Those of you who have been using Netflix on your computer instead of a set-top-box or video game console are probably familiar with Microsoft Silverlight as it has been the plugin of choice to be able to stream Netflix videos onto computers for some time now. But it looks as though Netflix’s time with Silverlight will soon be coming to an end as the company is announcing it plans to move on from it to deliver their video content to computer users by way of HTML5.

Netflix has some work to do in order for its service to fully adopt HTML5, primarily support for DRM. The company says it has been collaborating with three W3C initiatives which when combined will offer the kind of functionality Netflix would require for its streaming video services. The combined extensions, dubbed the “HTML 5 Premium Video Extensions,” will allow Netflix to deliver its streams via JavaScript, allow DRM encryption and a third extension that will keep communications secure.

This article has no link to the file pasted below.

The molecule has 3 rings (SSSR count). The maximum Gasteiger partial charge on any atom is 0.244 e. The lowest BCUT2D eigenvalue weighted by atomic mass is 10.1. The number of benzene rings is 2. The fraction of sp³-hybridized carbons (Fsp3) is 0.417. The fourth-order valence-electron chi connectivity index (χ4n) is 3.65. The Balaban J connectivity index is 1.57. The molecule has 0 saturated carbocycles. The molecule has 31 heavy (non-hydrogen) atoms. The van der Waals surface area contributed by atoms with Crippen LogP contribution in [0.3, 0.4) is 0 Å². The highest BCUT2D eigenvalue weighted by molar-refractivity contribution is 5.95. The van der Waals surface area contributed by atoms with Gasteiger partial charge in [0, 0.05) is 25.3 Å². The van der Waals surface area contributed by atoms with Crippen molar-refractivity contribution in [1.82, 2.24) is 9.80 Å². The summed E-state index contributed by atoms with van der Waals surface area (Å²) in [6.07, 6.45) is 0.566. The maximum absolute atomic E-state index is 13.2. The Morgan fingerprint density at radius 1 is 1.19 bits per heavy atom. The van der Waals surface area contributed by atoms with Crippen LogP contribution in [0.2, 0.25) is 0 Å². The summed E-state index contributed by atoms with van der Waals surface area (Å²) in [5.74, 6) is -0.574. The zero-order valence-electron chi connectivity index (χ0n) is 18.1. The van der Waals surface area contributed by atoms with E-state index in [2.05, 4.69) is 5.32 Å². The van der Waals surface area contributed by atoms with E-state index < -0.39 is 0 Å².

Two of the three extensions are already running on the Chrome OS version of Netflix, specifically the JavaScript and DRM encryption extensions. Once the third extension is built into Google’s browser, that is when Netflix plans to start testing HTML5 to a wider variety of computers.

Filed in Computers >Videos (web) >Web. Read more about , and .

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